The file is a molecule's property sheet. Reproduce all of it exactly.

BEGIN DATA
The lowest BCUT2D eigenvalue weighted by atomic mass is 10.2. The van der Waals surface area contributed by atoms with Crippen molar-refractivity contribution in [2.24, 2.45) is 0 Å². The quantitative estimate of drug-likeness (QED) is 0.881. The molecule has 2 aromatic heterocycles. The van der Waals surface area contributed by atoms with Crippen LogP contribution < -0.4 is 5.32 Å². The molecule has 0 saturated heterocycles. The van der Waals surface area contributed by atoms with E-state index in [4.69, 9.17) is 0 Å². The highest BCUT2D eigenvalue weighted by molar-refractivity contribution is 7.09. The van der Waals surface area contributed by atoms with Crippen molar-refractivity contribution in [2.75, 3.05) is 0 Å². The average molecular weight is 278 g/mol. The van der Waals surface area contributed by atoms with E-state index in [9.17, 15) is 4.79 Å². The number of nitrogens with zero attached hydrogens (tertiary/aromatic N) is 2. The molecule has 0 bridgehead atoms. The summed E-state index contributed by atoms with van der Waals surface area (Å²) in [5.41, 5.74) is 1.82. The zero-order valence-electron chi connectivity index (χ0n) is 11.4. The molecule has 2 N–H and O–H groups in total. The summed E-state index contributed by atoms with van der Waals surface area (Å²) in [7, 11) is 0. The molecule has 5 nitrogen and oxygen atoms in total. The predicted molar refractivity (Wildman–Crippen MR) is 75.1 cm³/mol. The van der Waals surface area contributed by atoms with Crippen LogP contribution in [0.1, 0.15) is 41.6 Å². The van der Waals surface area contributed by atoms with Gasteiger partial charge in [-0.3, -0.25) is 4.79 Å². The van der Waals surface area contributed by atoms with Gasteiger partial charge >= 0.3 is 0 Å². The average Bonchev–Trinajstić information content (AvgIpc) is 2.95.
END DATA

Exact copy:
The lowest BCUT2D eigenvalue weighted by atomic mass is 10.2. The van der Waals surface area contributed by atoms with Crippen molar-refractivity contribution in [2.24, 2.45) is 0 Å². The quantitative estimate of drug-likeness (QED) is 0.881. The molecule has 2 aromatic heterocycles. The van der Waals surface area contributed by atoms with Crippen LogP contribution < -0.4 is 5.32 Å². The molecule has 0 saturated heterocycles. The van der Waals surface area contributed by atoms with E-state index in [4.69, 9.17) is 0 Å². The highest BCUT2D eigenvalue weighted by molar-refractivity contribution is 7.09. The van der Waals surface area contributed by atoms with Crippen molar-refractivity contribution in [2.75, 3.05) is 0 Å². The average molecular weight is 278 g/mol. The van der Waals surface area contributed by atoms with E-state index in [9.17, 15) is 4.79 Å². The number of nitrogens with zero attached hydrogens (tertiary/aromatic N) is 2. The molecule has 0 bridgehead atoms. The summed E-state index contributed by atoms with van der Waals surface area (Å²) in [5.41, 5.74) is 1.82. The zero-order valence-electron chi connectivity index (χ0n) is 11.4. The molecule has 2 N–H and O–H groups in total. The summed E-state index contributed by atoms with van der Waals surface area (Å²) in [7, 11) is 0. The molecule has 5 nitrogen and oxygen atoms in total. The predicted molar refractivity (Wildman–Crippen MR) is 75.1 cm³/mol. The van der Waals surface area contributed by atoms with Crippen LogP contribution in [0.1, 0.15) is 41.6 Å². The van der Waals surface area contributed by atoms with Gasteiger partial charge in [-0.3, -0.25) is 4.79 Å². The van der Waals surface area contributed by atoms with Gasteiger partial charge >= 0.3 is 0 Å². The average Bonchev–Trinajstić information content (AvgIpc) is 2.95.